These records played critical role in later investigations. In many cases we discovered suspected Pegasus processes executed on devices immediately following suspicious iMessage account lookups. For example, the following records were extracted from the phone of a French journalist (CODE FRJRN2):
This and all previous investigations demonstrate how attacks against mobile devices are a significant threat to civil society globally. The difficulty to not only prevent, but posthumously detect attacks is the result of an unsustainable asymmetry between the capabilities readily available to attackers and the inadequate protections that individuals at risk enjoy.
Digital Forensics is a branch of forensic science that focuses on the recovery, examination, and investigation of evidence stored on computers and other digital devices, as well as various media that may have been used to store data. Although it is commonly associated with criminal investigations, digital forensics has been used in civil cases, internal investigations, tribunals, and other inquiries or forums that require an exploration of data.
There are additional considerations when a mobile device is seized. When a mobile device is connected to a cellular network, it may access new data that will overwrite evidence. Similarly, a mobile GPS unit that is turned on may continue to record track points (i.e., locations that the GPS has been) as its being transported. Because a mobile phone or tablet can be sent a command to wipe the device, you also run the risk of everything on it being erased. To preserve potential evidence on a mobile phone, GPS or other device, it is important they are stored in a Faraday bag or cage. A Faraday cage is an area protected by material that blocks signals, essentially creating the same conditions of being in a "dead zone" where you cannot get a cell phone signal from your carrier. A Faraday bag is used to store mobile devices for transport, preserving any evidence stored on them.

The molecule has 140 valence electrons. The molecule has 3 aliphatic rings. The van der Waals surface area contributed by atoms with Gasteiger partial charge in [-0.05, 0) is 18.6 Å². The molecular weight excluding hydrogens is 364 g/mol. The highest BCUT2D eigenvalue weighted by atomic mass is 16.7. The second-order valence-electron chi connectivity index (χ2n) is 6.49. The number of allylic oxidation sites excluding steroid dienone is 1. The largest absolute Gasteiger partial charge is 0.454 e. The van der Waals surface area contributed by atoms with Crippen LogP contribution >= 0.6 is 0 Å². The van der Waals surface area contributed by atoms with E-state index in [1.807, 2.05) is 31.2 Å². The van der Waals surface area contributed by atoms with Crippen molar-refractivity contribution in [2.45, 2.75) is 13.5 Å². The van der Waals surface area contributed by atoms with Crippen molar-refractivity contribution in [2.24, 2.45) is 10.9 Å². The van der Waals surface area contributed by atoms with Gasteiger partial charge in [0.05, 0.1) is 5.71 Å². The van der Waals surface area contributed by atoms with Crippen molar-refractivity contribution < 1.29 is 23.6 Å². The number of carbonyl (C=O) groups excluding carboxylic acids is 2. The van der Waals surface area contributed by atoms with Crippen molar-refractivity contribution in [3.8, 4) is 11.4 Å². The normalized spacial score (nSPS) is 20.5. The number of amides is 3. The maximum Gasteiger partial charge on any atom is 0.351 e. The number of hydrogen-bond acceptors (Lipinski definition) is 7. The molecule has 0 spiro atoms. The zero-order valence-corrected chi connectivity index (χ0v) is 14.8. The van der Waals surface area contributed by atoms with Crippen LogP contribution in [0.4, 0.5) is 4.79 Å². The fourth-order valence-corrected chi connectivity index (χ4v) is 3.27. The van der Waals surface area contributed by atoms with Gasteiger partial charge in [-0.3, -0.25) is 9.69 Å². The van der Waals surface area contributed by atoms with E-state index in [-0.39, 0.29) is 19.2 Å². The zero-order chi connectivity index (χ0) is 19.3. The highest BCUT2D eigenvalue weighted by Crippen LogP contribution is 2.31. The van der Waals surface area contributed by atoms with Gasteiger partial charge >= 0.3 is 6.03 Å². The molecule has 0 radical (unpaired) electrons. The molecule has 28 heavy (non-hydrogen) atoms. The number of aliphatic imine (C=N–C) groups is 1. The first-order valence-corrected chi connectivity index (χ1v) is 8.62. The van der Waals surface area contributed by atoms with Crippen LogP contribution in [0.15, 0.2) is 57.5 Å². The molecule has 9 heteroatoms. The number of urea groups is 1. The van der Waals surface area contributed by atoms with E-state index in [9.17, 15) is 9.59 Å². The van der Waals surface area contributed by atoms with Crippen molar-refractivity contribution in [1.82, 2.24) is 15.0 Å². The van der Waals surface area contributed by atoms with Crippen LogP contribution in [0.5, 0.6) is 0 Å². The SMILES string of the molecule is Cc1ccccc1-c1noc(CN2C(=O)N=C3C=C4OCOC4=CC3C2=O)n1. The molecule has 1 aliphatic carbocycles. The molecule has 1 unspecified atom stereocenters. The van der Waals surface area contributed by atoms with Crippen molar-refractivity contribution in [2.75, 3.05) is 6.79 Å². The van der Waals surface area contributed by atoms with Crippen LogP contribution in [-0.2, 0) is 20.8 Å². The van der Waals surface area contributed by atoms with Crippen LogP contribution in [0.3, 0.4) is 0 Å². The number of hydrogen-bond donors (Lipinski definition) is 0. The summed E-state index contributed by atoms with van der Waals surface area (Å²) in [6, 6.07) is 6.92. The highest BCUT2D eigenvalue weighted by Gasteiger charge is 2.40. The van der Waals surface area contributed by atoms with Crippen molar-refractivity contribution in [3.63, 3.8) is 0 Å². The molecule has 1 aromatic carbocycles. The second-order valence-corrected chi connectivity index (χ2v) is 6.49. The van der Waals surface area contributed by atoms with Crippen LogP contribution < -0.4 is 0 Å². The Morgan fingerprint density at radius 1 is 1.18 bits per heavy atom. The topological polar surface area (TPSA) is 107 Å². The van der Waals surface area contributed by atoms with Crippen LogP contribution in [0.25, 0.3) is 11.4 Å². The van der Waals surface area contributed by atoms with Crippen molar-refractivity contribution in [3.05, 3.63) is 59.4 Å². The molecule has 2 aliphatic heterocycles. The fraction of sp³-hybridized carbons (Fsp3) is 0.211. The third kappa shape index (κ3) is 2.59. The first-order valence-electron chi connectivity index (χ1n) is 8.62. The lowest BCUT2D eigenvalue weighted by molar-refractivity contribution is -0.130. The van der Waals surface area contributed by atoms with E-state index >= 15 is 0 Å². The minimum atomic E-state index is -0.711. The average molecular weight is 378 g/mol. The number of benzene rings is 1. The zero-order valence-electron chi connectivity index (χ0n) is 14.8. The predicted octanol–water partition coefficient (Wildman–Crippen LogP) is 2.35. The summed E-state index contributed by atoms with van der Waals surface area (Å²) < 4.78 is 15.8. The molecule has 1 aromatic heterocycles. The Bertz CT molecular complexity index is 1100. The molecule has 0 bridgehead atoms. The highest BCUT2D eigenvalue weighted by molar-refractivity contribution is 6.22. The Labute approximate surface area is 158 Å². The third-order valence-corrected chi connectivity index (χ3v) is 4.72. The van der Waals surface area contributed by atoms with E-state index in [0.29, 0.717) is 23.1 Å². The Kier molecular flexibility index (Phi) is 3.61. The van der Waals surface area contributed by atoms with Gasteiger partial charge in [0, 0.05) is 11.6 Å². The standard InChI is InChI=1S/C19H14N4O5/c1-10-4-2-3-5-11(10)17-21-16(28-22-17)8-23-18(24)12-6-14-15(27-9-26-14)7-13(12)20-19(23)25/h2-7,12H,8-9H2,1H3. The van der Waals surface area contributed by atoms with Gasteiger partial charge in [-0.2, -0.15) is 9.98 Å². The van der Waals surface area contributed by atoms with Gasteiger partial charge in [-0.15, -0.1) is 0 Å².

GPS devices will also store tracks, which are geographic points that the unit has been. When you turn on the GPS unit, it will connect to satellites and determine its current location. As you travel, additional track points will be stored as a record of where the GPS unit has been, and stored in a track log. By looking at the track log, you are able to view a listing of coordinates that the portable GPS has visited and, by extension, where its owner has been.